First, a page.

Friday, December 18, 2009
Complaints of Bias Can Go Both Ways in Egypt
Friday, 18 December 2009
By DANIEL WILLIAMS
On a side street in the far northeast Cairo suburb of Ain Shams, the door of a five-story former underwear factory is padlocked.
This is, or was supposed to be, the St. Mary and Anba Abraam Coptic Christian Church. The police closed it Nov. 24, 2008, when Muslims rioted against its consecration. Since then local Copts have had to commute to distant churches or worship in hiding at one another’s homes.
While Muslim leaders criticized the Nov. 29 vote in Switzerland that banned construction of minarets, the distinctive spires on mosques that are used for the call to prayer, they don’t support Christians who want to build churches in some Islamic countries. Restrictions in Egypt have exacerbated sectarian violence and discrimination, say Copts, a 2,000-year-old denomination that comprises about 10 percent of the population.
The day after the Swiss vote, Ali Gomaa, one of Egypt’s top Muslim clerics, called the decision “an attempt to insult the feelings of the Muslim community in and outside of Switzerland.”
Copts quickly said that neither he nor any other Islamic leader mentioned the Christian situation in Egypt.
“Without the merest attempt to put our house in order, are we in any position to taunt others to put theirs?” Youssef Sidhom, editor in chief of the Cairo-based Egyptian Coptic weekly newspaper El-Watani, said by telephon. “They should be ashamed.”
The contrast between criticism of the Swiss and silence about local parallels isn’t limited to Egypt. Censure of Switzerland, where about 5 percent of the population is Muslim, was widespread in Islamic countries where Christians face restrictions on practicing their faith.
“The decision of the Swiss people stood to be interpreted as xenophobic, prejudiced, discriminative and against the universal human rights values,” said the Organization of the Islamic Conference in Jeddah, Saudi Arabia, which represents 57 Muslim-majority nations.
Members include Saudi Arabia, where non-Muslims are arrested for worshiping privately; Maldives, the Indian Ocean atoll where citizenship is reserved for Muslims; Libya, which limits churches to one per denomination in cities; and Iran, where conversion from Islam is punished by death, according to a 2009 U.S. State Department report on religious freedom.
“The Copts are a minority. Why do they need more churches?” Harbi Muhammed Ali, a cafe owner in Ain Shams, said in an interview. “There are other churches around. If you have one car, do you need two?”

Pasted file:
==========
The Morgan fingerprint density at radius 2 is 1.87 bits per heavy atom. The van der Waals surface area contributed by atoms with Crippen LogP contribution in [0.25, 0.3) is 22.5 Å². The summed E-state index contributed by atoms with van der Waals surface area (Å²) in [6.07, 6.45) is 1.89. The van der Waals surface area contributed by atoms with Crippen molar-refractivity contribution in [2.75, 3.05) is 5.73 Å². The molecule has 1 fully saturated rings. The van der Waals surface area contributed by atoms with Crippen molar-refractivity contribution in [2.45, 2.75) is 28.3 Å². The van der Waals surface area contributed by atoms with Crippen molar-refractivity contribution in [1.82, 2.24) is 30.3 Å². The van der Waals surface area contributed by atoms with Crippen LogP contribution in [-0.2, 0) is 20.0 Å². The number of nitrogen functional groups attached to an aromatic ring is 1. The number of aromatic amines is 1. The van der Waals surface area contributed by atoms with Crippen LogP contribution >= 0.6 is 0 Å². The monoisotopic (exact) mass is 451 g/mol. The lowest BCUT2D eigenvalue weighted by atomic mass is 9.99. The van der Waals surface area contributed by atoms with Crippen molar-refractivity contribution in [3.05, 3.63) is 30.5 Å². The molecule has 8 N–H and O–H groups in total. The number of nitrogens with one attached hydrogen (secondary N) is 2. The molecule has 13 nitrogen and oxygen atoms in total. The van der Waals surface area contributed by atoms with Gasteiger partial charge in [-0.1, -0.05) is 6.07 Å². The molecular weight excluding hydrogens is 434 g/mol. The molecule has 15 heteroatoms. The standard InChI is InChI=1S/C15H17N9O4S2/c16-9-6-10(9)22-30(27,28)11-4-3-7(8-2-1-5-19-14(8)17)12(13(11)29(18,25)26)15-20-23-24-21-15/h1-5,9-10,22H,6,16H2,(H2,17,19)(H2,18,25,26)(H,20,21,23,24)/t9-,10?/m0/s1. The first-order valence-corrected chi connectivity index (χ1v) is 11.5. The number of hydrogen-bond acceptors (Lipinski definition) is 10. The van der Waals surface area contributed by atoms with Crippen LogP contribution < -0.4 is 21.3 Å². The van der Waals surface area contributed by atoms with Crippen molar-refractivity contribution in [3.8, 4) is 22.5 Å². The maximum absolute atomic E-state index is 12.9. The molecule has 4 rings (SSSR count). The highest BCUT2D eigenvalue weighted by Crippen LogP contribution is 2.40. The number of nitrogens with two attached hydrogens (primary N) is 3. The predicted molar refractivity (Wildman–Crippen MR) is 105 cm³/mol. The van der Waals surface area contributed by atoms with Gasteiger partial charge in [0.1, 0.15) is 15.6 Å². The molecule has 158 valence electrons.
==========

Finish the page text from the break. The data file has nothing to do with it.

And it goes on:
As for Switzerland, “the West is always preaching human rights,” he said. “It’s their problem.”
Requests for interviews with officials of the government and at the state-controlled Al-Azhar University in Cairo, the country’s largest institution of Islamic learning, went unanswered.
And requests for interviews at the Islamic conference’s Geneva office, which issued the criticism of the Swiss ban, were rejected because officials were too busy, said a person who answered the telephone there.
In Egypt, local officials oversee permits for church construction and renovation, which must receive endorsement from Muslims in the neighborhood and final approval from President Hosni Mubarak.
“Church and human rights leaders complain that many local officials intentionally delay the permit process,” the U.S. State Department report said. “As a result, congregations have experienced lengthy delays, years in many cases, while waiting for new building permits.”
Ain Shams is a sprawling district of narrow lanes and multistory housing with a majority Muslim population. The rioting there began after Copts renovated the factory and said Mass, Muslim and Christian residents said. Rioters carried a banner that read “No to the church,” chanted “There is no god but God” and threw stones at the police who kept them at bay.
Today, only a wrought-iron cross design on the locked front door marks the place as a church.
Just down the street, Muslim residents constructed a lime green Mosque of Light at the same time that the Copts were modifying their building.
“Of course, they closed us down, but the mosque is open,” said Hossama Sedik, 30, a Coptic day laborer.
There are about 40 Coptic churches in Egyptian cities and scores more in towns and villages, especially in southern Egypt, along with even larger numbers of clandestine prayer houses, said Bishop Thomas, a Coptic priest who operates a retreat outside Cairo.
In October, Muslims hurled stones at Christian workers in Al-Badraman, a village south of the city, because they were going to raise the steeple and add a bell at a church, according to press reports. In 2007, riots erupted in Behma, another southern village, after word spread that Copts were going to build a church without a permit. About 27 Christian-owned houses and shops were torched.
Parallel to these incidents are clashes over such issues as conversion and alleged harassment of Muslim girls by Copts, and Coptic girls by Muslims. “It’s a challenge to hold onto the concept of love and peace,” said Thomas, 52.
After he founded his retreat 10 years ago, Muslims set up four small mosques, complete with minarets, just outside the four corners of the rectangular enclosure. “They make a point that if we are here, the Muslims must be, too,” he said.
Even so, he joined Muslims in denouncing the Swiss ban. “If I want freedom to build in Egypt, I must also want it in Switzerland,” he said.